Future of Aadhaar: How will 2018 turn out for Aadhaar?
The government has lately been obsessed with Aadhaar; it made mandatory the linking of Aadhaar with various schemes and services. There have been many controversies and a lot of confusion over Aadhaar linkage. Though the Supreme Court, which heard petitions against mandating Aadhaar, is yet to decide its fate, it's expected that Aadhaar would be the basis of almost everything next year. Here's how!
The SC will decide on the petitions before it challenging the Constitutional validity of Aadhaar Act and deliver the verdict on the right to privacy on 17 Jan'18. But the SC didn't put a hold on the Aadhaar linking. Meanwhile, the number of services requiring Aadhaar have increased. The court extended the Aadhaar-linkage-deadline for most services like PAN and bank accounts to 31 Mar'18.
If the apex court's verdict on the right to privacy and Aadhaar scheme goes in favor of the Centre, allowing the mandatory Aadhaar linkages to various schemes; then such a ruling will encourage the government to use Aadhaar for several more purposes like criminal probes, too. It will help government realize its "Digital India" dream, allowing citizens to connect with the administration online easily.
If the Supreme Court rules in favor of the petitioners and doesn't permit the government to make Aadhaar linkage mandatory for government services/services, even then the Centre might find a way to make the Aadhaar scheme work. It may persuade citizens to enroll in Aadhaar and link it to services voluntarily in some manner. The government might even offer incentives for the Aadhaar linkages.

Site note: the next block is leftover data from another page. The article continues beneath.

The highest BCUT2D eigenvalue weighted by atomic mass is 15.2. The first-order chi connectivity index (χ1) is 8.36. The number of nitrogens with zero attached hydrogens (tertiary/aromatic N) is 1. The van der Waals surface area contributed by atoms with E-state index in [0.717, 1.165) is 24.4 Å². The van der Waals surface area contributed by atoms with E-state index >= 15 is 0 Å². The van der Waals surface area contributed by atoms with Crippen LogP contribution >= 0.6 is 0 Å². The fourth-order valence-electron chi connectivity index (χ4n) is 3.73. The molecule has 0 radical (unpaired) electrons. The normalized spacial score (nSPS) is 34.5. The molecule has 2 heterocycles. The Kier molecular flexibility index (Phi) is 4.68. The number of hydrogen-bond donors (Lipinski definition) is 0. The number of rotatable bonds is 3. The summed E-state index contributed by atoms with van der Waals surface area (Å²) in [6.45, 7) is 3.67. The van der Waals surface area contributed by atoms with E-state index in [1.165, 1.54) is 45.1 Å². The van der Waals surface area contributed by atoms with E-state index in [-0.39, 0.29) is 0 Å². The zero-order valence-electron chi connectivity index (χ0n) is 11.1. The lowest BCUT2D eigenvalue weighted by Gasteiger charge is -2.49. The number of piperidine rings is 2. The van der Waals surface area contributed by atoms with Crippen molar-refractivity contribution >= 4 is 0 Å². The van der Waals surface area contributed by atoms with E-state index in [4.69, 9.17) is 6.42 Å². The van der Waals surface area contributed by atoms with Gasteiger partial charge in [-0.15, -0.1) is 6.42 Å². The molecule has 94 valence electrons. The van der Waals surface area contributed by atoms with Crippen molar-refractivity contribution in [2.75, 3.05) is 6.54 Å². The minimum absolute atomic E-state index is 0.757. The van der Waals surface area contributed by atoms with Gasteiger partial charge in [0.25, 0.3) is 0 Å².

Aadhaar scheme will help the government work faster and become more efficient. Centre intends to curb corruption, bring transparency, and plug leaks with Aadhaar linkages. However, it puts millions of Aadhaar cardholders at the risk of cyber-crimes. There have been reports of data breaches and misuse of personal information. It seems the government doesn't have a foolproof system to protect the citizens' data.
The SC is likely to allow the government to make Aadhaar mandatory, at least for some services. For example, the apex court in June ruled that a provision making Aadhaar compulsory for income-tax assesses doesn't violate one's fundamental right to equality or to practise one's profession or trade. So, in any case, Aadhaar is set to become the basis of almost everything next year.
More services are expected to be linked to Aadhaar next year, even in the private sector and for employment, too. Companies like Amazon (for tracking lost packages) and Bengaluru-based Zoomcar (for booking car rentals) made Aadhaar mandatory. Even Facebook wants people to use their Aadhaar names for creating accounts. Recruiters in the private sector have started using Aadhaar for verifying and hiring candidates.
Many experts say that the "Aadhaar" trend will continue and in fact increase next year as it is a digital identity that makes verification of users or candidates faster and easier. In 2018, more private firms are expected to use the 12-digit unique identity number in different ways. Aadhaar would become more vital and "spread to all spheres of life".